Mbeki spoke in colourful terms about the role Kaunda played in the ANC struggle against white minority rule.
This, Mbeki recalled, he did by working closely with the party's longest-serving president, OR Tambo, who at some point operated out of the ANC head office at the time located in Lusaka.
When Tambo was changing sleeping locations all over Zambia, ducking apartheid security forces, said Mbeki, it was Kaunda who decided to accommodate Tambo at his State House, which was heavily guarded.
Furthermore, Kaunda was the one who had Tambo airlifted to London when he collapsed from stroke while working at the ANC offices in Lusaka in 1989.
Before that, Mbeki told the audience, Kaunda had been central to the beginning of talks between apartheid business and the ANC as he personally organised logistics for such a meeting and was present as an observer when it took place.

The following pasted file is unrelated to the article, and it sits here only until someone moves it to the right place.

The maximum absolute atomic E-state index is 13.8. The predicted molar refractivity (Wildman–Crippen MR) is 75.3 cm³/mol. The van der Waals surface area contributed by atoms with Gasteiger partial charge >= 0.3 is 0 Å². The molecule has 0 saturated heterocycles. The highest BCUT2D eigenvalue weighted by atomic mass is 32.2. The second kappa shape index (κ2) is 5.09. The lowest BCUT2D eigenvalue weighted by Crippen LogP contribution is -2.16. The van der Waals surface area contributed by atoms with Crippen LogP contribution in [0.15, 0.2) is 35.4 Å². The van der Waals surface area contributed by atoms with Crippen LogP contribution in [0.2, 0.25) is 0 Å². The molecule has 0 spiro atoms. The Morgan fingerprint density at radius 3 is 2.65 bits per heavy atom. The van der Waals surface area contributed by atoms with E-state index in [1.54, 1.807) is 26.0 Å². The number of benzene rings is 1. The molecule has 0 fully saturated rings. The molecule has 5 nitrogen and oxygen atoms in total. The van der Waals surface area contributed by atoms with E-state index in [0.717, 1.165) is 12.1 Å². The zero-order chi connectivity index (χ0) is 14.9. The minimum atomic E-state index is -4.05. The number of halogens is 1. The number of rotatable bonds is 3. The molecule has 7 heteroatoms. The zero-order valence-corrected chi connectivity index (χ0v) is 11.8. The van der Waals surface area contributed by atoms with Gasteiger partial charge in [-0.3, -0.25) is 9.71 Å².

“The critical outcome of that process of talking to the ANC resulted in ensuring that by the time the regime lifted the ban on the ANC in 1990, we had succeeded to rally around the broad objectives of the ANC the majority of the broad leadership in our country, black and white, and thus further weakened the regime by deepening its domestic isolation,” said Mbeki.
As the ANC operated out of Lusaka, it was Kaunda who gave the Zambian Broadcasting Services the green light to allow space for the ANC’s propaganda machine, Radio Freedom, to operate and transmit to SA.
Most importantly, Mbeki opined, Kaunda and Tambo were “joined at the hip”.
“In the revolutionary memory it is not possible to separate these two African giants, KK and OR, recalling that they were to each other more than mere comrades in arms.”